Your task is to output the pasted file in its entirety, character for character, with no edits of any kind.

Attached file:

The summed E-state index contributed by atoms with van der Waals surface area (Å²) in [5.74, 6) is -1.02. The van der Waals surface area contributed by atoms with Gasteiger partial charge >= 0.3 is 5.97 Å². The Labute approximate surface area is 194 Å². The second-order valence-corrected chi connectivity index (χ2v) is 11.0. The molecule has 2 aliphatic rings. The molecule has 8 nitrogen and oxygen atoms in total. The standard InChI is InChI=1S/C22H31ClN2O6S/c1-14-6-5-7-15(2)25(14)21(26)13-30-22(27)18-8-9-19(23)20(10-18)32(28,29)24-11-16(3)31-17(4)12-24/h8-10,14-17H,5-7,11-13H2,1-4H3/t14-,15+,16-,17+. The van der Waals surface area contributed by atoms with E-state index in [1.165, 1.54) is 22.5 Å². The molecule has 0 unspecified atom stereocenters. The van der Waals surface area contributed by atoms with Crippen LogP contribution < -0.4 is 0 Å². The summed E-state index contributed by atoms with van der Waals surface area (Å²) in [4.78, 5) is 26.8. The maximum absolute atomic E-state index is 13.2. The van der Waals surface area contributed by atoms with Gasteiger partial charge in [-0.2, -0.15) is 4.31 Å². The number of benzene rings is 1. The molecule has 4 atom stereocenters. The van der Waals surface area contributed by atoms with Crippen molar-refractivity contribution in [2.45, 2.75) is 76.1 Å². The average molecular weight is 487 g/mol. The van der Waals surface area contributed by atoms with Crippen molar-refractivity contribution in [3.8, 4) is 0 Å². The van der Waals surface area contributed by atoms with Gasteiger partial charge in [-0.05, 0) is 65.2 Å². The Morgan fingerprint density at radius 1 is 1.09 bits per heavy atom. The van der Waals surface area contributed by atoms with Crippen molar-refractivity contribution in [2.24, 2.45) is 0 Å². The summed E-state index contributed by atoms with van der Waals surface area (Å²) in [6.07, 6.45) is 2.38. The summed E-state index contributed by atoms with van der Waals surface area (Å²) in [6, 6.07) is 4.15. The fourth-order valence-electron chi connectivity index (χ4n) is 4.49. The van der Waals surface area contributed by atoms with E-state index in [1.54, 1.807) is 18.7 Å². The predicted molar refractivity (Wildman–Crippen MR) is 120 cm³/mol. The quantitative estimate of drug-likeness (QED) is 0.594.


The summed E-state index contributed by atoms with van der Waals surface area (Å²) in [5.74, 6) is -1.02. The van der Waals surface area contributed by atoms with Gasteiger partial charge >= 0.3 is 5.97 Å². The Labute approximate surface area is 194 Å². The second-order valence-corrected chi connectivity index (χ2v) is 11.0. The molecule has 2 aliphatic rings. The molecule has 8 nitrogen and oxygen atoms in total. The standard InChI is InChI=1S/C22H31ClN2O6S/c1-14-6-5-7-15(2)25(14)21(26)13-30-22(27)18-8-9-19(23)20(10-18)32(28,29)24-11-16(3)31-17(4)12-24/h8-10,14-17H,5-7,11-13H2,1-4H3/t14-,15+,16-,17+. The van der Waals surface area contributed by atoms with E-state index in [1.165, 1.54) is 22.5 Å². The molecule has 0 unspecified atom stereocenters. The van der Waals surface area contributed by atoms with Crippen LogP contribution < -0.4 is 0 Å². The summed E-state index contributed by atoms with van der Waals surface area (Å²) in [4.78, 5) is 26.8. The maximum absolute atomic E-state index is 13.2. The van der Waals surface area contributed by atoms with Gasteiger partial charge in [-0.2, -0.15) is 4.31 Å². The number of benzene rings is 1. The molecule has 4 atom stereocenters. The van der Waals surface area contributed by atoms with Crippen molar-refractivity contribution in [2.45, 2.75) is 76.1 Å². The average molecular weight is 487 g/mol. The van der Waals surface area contributed by atoms with Crippen molar-refractivity contribution in [3.8, 4) is 0 Å². The van der Waals surface area contributed by atoms with Gasteiger partial charge in [-0.05, 0) is 65.2 Å². The Morgan fingerprint density at radius 1 is 1.09 bits per heavy atom. The van der Waals surface area contributed by atoms with Crippen molar-refractivity contribution in [2.24, 2.45) is 0 Å². The summed E-state index contributed by atoms with van der Waals surface area (Å²) in [6.07, 6.45) is 2.38. The summed E-state index contributed by atoms with van der Waals surface area (Å²) in [6, 6.07) is 4.15. The fourth-order valence-electron chi connectivity index (χ4n) is 4.49. The van der Waals surface area contributed by atoms with E-state index in [1.54, 1.807) is 18.7 Å². The predicted molar refractivity (Wildman–Crippen MR) is 120 cm³/mol. The quantitative estimate of drug-likeness (QED) is 0.594.